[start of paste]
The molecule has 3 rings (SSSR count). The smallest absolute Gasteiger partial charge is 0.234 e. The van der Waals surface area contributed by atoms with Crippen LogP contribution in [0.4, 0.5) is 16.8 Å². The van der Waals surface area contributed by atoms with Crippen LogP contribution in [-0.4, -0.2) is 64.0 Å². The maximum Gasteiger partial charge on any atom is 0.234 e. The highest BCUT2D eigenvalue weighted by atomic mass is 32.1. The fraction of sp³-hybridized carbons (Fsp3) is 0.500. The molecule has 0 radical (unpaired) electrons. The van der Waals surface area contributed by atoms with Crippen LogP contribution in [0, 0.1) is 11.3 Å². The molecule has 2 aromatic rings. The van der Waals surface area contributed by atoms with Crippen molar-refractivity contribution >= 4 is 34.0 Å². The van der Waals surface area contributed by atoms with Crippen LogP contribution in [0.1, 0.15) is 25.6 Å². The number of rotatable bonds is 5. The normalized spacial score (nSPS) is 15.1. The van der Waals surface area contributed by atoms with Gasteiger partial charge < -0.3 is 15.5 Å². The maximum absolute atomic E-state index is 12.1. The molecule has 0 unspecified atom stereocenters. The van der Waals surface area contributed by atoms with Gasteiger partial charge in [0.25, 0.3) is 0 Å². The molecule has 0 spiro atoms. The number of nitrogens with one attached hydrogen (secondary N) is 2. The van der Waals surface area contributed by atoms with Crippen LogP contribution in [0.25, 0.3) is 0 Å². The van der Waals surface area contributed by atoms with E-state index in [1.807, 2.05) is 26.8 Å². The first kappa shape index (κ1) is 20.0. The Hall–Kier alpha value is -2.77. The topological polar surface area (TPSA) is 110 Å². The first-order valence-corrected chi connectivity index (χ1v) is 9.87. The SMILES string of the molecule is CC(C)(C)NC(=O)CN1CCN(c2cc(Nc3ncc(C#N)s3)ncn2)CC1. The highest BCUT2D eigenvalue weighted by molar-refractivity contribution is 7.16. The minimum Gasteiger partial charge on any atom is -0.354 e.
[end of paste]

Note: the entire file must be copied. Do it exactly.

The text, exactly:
The molecule has 3 rings (SSSR count). The smallest absolute Gasteiger partial charge is 0.234 e. The van der Waals surface area contributed by atoms with Crippen LogP contribution in [0.4, 0.5) is 16.8 Å². The van der Waals surface area contributed by atoms with Crippen LogP contribution in [-0.4, -0.2) is 64.0 Å². The maximum Gasteiger partial charge on any atom is 0.234 e. The highest BCUT2D eigenvalue weighted by atomic mass is 32.1. The fraction of sp³-hybridized carbons (Fsp3) is 0.500. The molecule has 0 radical (unpaired) electrons. The van der Waals surface area contributed by atoms with Crippen LogP contribution in [0, 0.1) is 11.3 Å². The molecule has 2 aromatic rings. The van der Waals surface area contributed by atoms with Crippen molar-refractivity contribution >= 4 is 34.0 Å². The van der Waals surface area contributed by atoms with Crippen LogP contribution in [0.1, 0.15) is 25.6 Å². The number of rotatable bonds is 5. The normalized spacial score (nSPS) is 15.1. The van der Waals surface area contributed by atoms with Gasteiger partial charge < -0.3 is 15.5 Å². The maximum absolute atomic E-state index is 12.1. The molecule has 0 unspecified atom stereocenters. The van der Waals surface area contributed by atoms with Gasteiger partial charge in [0.25, 0.3) is 0 Å². The molecule has 0 spiro atoms. The number of nitrogens with one attached hydrogen (secondary N) is 2. The van der Waals surface area contributed by atoms with Crippen LogP contribution in [0.25, 0.3) is 0 Å². The van der Waals surface area contributed by atoms with E-state index in [1.807, 2.05) is 26.8 Å². The first kappa shape index (κ1) is 20.0. The Hall–Kier alpha value is -2.77. The topological polar surface area (TPSA) is 110 Å². The first-order valence-corrected chi connectivity index (χ1v) is 9.87. The SMILES string of the molecule is CC(C)(C)NC(=O)CN1CCN(c2cc(Nc3ncc(C#N)s3)ncn2)CC1. The highest BCUT2D eigenvalue weighted by molar-refractivity contribution is 7.16. The minimum Gasteiger partial charge on any atom is -0.354 e.